Reimagining the horror genre in children’s animated film
It is very common for children’s films to adapt, rework, or otherwise re-imagine existing cultural material. Such re-imaginings are potential candidates for fidelity criticism: a mode of analysis whereby an adaptation is judged according to its degree of faithfulness to the source text. Indeed, it is interesting that while fidelity criticism is now considered outdated and problematic by adaptation theorists (see Stam; Leitch; and Whelehan) the issue of fidelity has tended to linger in the discussions that form around material adapted for children. In particular, it is often assumed that the re-imagining of cultural material for children will involve a process of “dumbing down” that strips the original text of its complexity so that it is more easily consumed by young audiences (see Semenza; Kellogg; Hastings; and Napolitano). This is especially the case when children’s films draw from texts—or genres—that are specifically associated with an adult readership.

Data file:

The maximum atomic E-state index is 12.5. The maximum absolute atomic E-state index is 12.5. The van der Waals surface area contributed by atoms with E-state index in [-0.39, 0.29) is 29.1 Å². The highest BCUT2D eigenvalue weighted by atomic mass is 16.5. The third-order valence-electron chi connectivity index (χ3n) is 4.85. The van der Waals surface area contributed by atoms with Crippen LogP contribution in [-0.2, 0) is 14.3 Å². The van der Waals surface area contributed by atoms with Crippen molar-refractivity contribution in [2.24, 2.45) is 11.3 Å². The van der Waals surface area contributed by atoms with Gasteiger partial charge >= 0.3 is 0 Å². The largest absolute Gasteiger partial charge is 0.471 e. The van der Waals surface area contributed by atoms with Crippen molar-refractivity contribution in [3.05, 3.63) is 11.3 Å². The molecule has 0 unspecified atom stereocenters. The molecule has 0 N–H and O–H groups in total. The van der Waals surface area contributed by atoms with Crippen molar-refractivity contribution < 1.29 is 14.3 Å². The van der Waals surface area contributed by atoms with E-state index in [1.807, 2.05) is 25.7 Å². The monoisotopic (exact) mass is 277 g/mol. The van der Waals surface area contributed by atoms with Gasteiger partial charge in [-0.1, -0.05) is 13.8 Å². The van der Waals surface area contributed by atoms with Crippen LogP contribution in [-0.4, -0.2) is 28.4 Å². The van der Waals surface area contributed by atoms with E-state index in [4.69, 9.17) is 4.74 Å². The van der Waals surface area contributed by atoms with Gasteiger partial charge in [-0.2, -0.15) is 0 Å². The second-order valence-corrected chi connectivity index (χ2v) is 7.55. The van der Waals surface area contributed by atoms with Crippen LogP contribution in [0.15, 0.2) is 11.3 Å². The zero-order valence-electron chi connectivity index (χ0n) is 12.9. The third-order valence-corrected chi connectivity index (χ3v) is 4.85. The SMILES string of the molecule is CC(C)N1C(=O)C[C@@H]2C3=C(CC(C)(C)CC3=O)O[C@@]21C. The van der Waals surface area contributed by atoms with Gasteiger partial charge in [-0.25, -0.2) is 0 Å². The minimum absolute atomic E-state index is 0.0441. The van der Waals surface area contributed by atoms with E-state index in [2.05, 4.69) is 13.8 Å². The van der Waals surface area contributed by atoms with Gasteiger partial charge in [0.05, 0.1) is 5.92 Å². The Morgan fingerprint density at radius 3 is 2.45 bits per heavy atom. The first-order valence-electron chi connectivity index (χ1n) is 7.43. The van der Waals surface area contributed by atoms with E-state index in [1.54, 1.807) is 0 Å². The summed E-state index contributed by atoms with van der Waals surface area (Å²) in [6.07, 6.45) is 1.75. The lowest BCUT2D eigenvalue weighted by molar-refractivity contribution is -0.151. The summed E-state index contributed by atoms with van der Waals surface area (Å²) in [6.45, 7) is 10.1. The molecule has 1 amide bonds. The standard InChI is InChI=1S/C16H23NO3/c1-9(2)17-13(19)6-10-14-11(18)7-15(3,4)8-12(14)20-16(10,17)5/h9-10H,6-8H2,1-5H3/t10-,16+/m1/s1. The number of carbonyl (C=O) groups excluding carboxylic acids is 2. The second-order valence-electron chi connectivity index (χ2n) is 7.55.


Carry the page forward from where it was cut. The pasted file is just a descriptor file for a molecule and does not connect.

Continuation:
This paper explores such an interplay between children’s and adult’s culture with reference to the re-imagining of the horror genre in children’s animated film.
Publication titleM / C Journal
Department/SchoolSchool of Social Sciences
PublisherCreative Industries Faculty, Queensland University of Technology
Place of publicationAustralia
Rights statementCopyright 2015 The Author. Licensed under Creative Commons Attribution-NonCommercial-NoDerivatives 4.0 International (CC BY-NC-ND 4.0) https://creativecommons.org/licenses/by-nc-nd/4.0/